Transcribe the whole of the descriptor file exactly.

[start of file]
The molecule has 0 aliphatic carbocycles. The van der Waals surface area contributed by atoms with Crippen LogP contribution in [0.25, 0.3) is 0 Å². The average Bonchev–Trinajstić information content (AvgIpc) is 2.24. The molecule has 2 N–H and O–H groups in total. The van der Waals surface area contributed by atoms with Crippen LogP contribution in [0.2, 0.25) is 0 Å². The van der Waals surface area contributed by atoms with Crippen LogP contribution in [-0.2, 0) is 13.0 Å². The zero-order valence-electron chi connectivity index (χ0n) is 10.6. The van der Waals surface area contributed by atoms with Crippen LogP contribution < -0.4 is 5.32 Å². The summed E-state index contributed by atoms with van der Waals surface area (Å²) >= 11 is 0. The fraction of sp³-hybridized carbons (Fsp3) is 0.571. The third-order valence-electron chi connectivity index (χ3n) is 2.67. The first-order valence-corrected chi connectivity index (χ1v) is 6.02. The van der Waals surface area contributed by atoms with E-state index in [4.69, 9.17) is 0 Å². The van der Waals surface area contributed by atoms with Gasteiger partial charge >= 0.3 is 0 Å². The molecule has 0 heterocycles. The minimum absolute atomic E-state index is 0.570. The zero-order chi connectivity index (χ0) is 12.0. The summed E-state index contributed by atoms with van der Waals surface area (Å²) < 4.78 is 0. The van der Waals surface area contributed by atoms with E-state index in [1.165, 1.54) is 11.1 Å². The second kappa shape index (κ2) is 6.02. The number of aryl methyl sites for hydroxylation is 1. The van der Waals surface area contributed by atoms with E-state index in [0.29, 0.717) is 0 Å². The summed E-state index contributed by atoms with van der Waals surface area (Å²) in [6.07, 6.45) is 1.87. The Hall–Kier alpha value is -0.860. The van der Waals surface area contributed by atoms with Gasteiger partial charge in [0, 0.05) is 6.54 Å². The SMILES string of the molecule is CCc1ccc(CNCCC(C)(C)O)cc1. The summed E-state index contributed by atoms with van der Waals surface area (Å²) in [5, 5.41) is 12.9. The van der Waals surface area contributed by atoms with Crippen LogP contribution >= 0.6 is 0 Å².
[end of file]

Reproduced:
The molecule has 0 aliphatic carbocycles. The van der Waals surface area contributed by atoms with Crippen LogP contribution in [0.25, 0.3) is 0 Å². The average Bonchev–Trinajstić information content (AvgIpc) is 2.24. The molecule has 2 N–H and O–H groups in total. The van der Waals surface area contributed by atoms with Crippen LogP contribution in [0.2, 0.25) is 0 Å². The van der Waals surface area contributed by atoms with Crippen LogP contribution in [-0.2, 0) is 13.0 Å². The zero-order valence-electron chi connectivity index (χ0n) is 10.6. The van der Waals surface area contributed by atoms with Crippen LogP contribution < -0.4 is 5.32 Å². The summed E-state index contributed by atoms with van der Waals surface area (Å²) >= 11 is 0. The fraction of sp³-hybridized carbons (Fsp3) is 0.571. The third-order valence-electron chi connectivity index (χ3n) is 2.67. The first-order valence-corrected chi connectivity index (χ1v) is 6.02. The van der Waals surface area contributed by atoms with E-state index in [4.69, 9.17) is 0 Å². The van der Waals surface area contributed by atoms with Gasteiger partial charge >= 0.3 is 0 Å². The molecule has 0 heterocycles. The minimum absolute atomic E-state index is 0.570. The zero-order chi connectivity index (χ0) is 12.0. The summed E-state index contributed by atoms with van der Waals surface area (Å²) < 4.78 is 0. The van der Waals surface area contributed by atoms with E-state index in [1.165, 1.54) is 11.1 Å². The second kappa shape index (κ2) is 6.02. The number of aryl methyl sites for hydroxylation is 1. The van der Waals surface area contributed by atoms with E-state index in [0.29, 0.717) is 0 Å². The summed E-state index contributed by atoms with van der Waals surface area (Å²) in [6.07, 6.45) is 1.87. The Hall–Kier alpha value is -0.860. The van der Waals surface area contributed by atoms with Gasteiger partial charge in [0, 0.05) is 6.54 Å². The SMILES string of the molecule is CCc1ccc(CNCCC(C)(C)O)cc1. The summed E-state index contributed by atoms with van der Waals surface area (Å²) in [5, 5.41) is 12.9. The van der Waals surface area contributed by atoms with Crippen LogP contribution >= 0.6 is 0 Å².